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Are You Making These Common Cyber Security Mistakes?

July 21, 2014

Data is an inescapable feature of all corporate life. The amount of data we process and store is growing exponentially. The amount of data we share with others via online communication is increasing from year to year. This is causing corporations to loosen control over their data security, as they need to grant access to their IT systems to outsiders.

As a result of workplace and lifestyle changes, and relentless technological advances, corporations are becoming ever more vulnerable via systems such as cloud computing, remote access, big data, mobile technology and social media.

A quick look at recent news headlines will confirm that cyber attacks are becoming more frequent and virulent, to the point where IT security has become more than just an IT problem and is now a significant and inescapable challenge for the leaders of every corporation.

If, in the past, organizations depended largely on technology to protect the integrity of their IT systems, more and more are waking up to the fact that a more flexible, strategic and proactive approach is required. A good place to begin is making boards, shareholders and managers aware of the most common cyber security mistakes.

A recent “2014 Technology Business Outlook” survey of 100 senior and C-Level executives was undertaken by KPMG LLP. Nearly two-thirds of those surveyed expected their expenditure on IT security to eat up 1 percent to 5 percent of their company’s revenue over the next year. Security is perceived by technology executives as the number one challenge to companies that deploy mobile, social media or Cloud technologies.

So, let’s take a look at some of the common mistakes companies should avoid to ensure their cyber security.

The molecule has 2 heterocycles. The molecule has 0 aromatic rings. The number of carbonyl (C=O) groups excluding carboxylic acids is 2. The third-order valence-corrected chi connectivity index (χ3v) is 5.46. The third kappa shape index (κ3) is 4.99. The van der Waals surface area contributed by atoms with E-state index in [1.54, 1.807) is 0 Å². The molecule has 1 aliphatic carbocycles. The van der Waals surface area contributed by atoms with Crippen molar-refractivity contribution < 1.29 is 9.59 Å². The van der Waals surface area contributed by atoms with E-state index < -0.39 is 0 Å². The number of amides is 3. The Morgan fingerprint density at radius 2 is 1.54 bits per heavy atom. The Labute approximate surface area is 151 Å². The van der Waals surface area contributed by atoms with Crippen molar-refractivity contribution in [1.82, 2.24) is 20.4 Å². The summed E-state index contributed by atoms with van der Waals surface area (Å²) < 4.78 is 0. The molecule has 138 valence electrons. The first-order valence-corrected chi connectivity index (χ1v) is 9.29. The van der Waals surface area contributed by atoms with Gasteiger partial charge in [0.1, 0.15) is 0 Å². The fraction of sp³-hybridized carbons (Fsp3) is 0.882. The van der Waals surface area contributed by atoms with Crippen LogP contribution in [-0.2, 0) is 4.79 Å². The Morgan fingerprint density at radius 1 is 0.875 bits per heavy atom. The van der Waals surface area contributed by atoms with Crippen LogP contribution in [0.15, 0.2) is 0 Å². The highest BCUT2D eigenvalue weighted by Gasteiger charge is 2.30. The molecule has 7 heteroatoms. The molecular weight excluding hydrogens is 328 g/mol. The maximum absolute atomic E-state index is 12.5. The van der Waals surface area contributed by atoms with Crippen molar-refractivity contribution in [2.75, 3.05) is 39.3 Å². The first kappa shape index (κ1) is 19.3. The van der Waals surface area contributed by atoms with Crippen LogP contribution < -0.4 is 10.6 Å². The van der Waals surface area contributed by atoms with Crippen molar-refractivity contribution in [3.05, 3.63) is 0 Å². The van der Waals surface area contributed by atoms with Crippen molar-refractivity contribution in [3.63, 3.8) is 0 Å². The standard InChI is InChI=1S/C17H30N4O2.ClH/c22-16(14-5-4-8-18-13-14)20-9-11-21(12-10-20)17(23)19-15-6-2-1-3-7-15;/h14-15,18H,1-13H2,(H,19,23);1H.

100 Percent Security

Many technology managers believe they must achieve 100 percent security.

100 percent security is neither realistic nor appropriate. All organizations, both private and public, are likely to experience some degree of data theft. Once you grasp that 100% security is not feasible, you can focus on prioritizing – protecting your most valuable assets, as well as improving detection and response mechanisms so you are better able to handle issues as they arise.

Best-of-Class Technical Tools

Many IT managers put their faith in the deployment of best-of-class security tools.

In the final analysis, cyber security is not as dependent on technical solutions as many think.

There are many excellent security products, produced by specialist suppliers, for detecting system intrusion. These solutions should be part of your arsenal for basic security, but you cannot depend on them in place of a robust, holistic security strategy. Yes, integrate them into your system, but also make sure you have a sound cyber security policy in place.

Cyber Security is Not an Arms Race against Hackers

Attackers are constantly evolving new methods and technologies to compromise the integrity of your data, which forces organizations to invest more and more in sophisticated solutions to fend off attacks.

But your cyber policy should be geared towards your goals, not those of hackers. You need in place a risk profile identifying what potential attackers your company may attract, and you should prioritize implement processes, controls and policies on the basis of your risk profile.

Cyber Security Involves More Than Just Monitoring

An ongoing learning strategy is required in addition to effective monitoring.

Of course you need good monitoring systems in place, and adherence to certain policies and laws. But without an understanding of potential external threat developments and trends, and a cyber security policy informed by this understanding, you will be hard pressed to defend against cyber crime in the long run.

There should be continual improvement and learning underpinning your security policy, in order to prioritize and protect your most valuable assets, instead of merely complying with regulations which will only address part of the issue.

Recruiting the Best Professionals is not Sufficient

Cyber security is a frame of mind that should be adopted by the whole organization. Many companies hire a cyber security team and then believe they are ‘protected’ by that specialist team. They have a false sense of security and don’t realize that everybody in the organization has to be aware of and implement the security policy.

Cyber security should be integrated into HR policy. Cyber security should also be built into business processes and initiatives at the planning stage, not retrofitted into controls or IT systems at the end of projects, which is too often the case.

If you want to avoid these common mistakes, your organization will need to develop a customized, strategic and all-embracing cyber security policy, from the top down. This will nurture a responsible, informed cyber security culture for your company.

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